Endoscopic Carpal Tunnel Release

Techniques, Controversies, and Comparison to Open Techniques

Jacques H. Hacquebord, MD; Jeffrey S. Chen, MD; Michael E. Rettig, MD


J Am Acad Orthop Surg. 2022;30(7):292-301. 

In This Article

Abstract and Introduction


Endoscopic carpal tunnel release (ECTR) continues to rise in popularity as a treatment option for carpal tunnel syndrome. Numerous variations in technique and instrumentation currently exist, broadly classified into two-portal and single-portal techniques with antegrade and retrograde designs. ECTR is equally effective as open carpal tunnel release for alleviating symptoms of carpal tunnel syndrome with no differences in long-term outcomes. ECTR has an increased risk of transient nerve injury, whereas open carpal tunnel release has an increased risk of wound and scar complications. ECTR has higher direct costs but is associated with earlier return to work. ECTR is a safe and effective approach to carpal tunnel release in the hands of experienced surgeons.


Carpal tunnel syndrome is the most common compressive peripheral neuropathy within the United States with an incidence of 1 to 3 cases per 1,000 patients per year and a prevalence as high as 5% in the general population.[1,2] Its diagnosis carries significant disability and economic burden with approximately 500,000 carpal tunnel releases performed annually and economic cost estimates in excess of $2 billion per year within the United States alone.[3] Timely surgical intervention after failure of conservative measures may reduce economic loss and prevent permanent disability and need for reconstructive procedures.[1]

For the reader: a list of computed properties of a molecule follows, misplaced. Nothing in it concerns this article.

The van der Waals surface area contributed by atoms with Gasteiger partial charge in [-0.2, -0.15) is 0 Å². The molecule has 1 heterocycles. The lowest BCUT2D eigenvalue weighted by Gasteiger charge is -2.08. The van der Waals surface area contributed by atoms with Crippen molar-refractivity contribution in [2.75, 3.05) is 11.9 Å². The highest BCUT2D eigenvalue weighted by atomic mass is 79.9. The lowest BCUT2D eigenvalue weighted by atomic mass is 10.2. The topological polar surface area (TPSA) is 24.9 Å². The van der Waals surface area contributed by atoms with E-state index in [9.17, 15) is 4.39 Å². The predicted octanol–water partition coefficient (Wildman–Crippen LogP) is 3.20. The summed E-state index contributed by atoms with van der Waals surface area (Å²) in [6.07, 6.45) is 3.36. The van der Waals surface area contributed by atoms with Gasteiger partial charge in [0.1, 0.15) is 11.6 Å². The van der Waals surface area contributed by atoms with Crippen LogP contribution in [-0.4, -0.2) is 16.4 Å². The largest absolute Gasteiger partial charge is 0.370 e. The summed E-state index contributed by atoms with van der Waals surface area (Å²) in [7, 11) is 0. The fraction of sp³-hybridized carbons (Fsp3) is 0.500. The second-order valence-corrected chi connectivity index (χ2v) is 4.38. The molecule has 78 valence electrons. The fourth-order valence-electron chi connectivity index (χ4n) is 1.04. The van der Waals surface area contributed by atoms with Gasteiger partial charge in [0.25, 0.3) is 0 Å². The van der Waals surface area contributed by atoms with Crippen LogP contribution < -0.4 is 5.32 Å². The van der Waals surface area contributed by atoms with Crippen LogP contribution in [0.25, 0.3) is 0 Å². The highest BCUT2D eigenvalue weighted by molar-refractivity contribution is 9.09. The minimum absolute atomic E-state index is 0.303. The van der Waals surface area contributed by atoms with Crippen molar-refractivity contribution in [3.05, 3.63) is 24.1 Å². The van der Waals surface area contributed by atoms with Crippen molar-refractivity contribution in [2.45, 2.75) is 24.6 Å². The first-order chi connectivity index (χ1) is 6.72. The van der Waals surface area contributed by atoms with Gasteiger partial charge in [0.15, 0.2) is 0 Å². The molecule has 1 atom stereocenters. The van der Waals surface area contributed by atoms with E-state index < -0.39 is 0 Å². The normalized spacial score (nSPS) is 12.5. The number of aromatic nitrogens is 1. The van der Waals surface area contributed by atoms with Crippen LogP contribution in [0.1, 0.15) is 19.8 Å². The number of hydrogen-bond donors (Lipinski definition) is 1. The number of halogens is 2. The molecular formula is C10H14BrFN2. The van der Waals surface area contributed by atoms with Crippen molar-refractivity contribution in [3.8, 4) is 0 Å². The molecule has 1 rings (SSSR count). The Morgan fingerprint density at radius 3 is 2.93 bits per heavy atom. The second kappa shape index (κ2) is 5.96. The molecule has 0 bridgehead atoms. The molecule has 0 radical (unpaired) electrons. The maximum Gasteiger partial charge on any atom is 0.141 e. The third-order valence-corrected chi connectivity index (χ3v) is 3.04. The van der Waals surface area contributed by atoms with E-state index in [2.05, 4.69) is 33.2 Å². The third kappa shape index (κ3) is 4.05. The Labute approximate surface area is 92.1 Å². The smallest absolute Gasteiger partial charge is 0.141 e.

Both open carpal tunnel release (OCTR) and endoscopic carpal tunnel release (ECTR) are popular techniques for surgical treatment of carpal tunnel syndrome. Although there currently is no consensus regarding the choice of one over the other, rates of ECTR continue to rise. Between 2005 and 2012, 14% of all carpal tunnel releases performed in the Medicare database were done endoscopically, with rates of ECTR growing by 5% annually compared with 0.9% annually for OCTR (P < 0.001).[4] Recent survey studies of the members of the American Society for Surgery of the Hand have shown as many as 26% to 36% of members using ECTR for most of their cases.[5,6] Looking at young surgeons specifically, a query of the American Board of Orthopaedic Surgery Part II database revealed an increasing proportion of carpal tunnel releases performed endoscopically, with hand fellowship-trained surgeons performing 4.5 times as many ECTRs as nonhand fellowship-trained surgeons.[7] In light of the growing popularity of ECTR, it is becoming increasingly important for surgeons to understand the technical aspects and outcomes of this technique.